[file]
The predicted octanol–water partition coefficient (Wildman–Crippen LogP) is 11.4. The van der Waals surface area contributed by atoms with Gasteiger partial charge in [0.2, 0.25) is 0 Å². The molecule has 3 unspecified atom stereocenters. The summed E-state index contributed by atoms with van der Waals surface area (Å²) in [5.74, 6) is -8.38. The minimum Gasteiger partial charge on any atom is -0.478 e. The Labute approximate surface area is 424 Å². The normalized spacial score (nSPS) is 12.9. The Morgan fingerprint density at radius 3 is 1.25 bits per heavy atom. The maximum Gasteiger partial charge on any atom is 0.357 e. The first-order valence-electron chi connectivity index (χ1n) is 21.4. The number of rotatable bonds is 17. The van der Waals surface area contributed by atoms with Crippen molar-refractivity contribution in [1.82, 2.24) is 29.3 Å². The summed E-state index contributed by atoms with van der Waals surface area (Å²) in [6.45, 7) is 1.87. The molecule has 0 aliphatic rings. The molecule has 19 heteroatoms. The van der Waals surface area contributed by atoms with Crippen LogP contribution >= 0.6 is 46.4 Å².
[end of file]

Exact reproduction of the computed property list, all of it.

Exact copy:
The predicted octanol–water partition coefficient (Wildman–Crippen LogP) is 11.4. The van der Waals surface area contributed by atoms with Gasteiger partial charge in [0.2, 0.25) is 0 Å². The molecule has 3 unspecified atom stereocenters. The summed E-state index contributed by atoms with van der Waals surface area (Å²) in [5.74, 6) is -8.38. The minimum Gasteiger partial charge on any atom is -0.478 e. The Labute approximate surface area is 424 Å². The normalized spacial score (nSPS) is 12.9. The Morgan fingerprint density at radius 3 is 1.25 bits per heavy atom. The maximum Gasteiger partial charge on any atom is 0.357 e. The first-order valence-electron chi connectivity index (χ1n) is 21.4. The number of rotatable bonds is 17. The van der Waals surface area contributed by atoms with Crippen molar-refractivity contribution in [1.82, 2.24) is 29.3 Å². The summed E-state index contributed by atoms with van der Waals surface area (Å²) in [6.45, 7) is 1.87. The molecule has 0 aliphatic rings. The molecule has 19 heteroatoms. The van der Waals surface area contributed by atoms with Crippen LogP contribution >= 0.6 is 46.4 Å².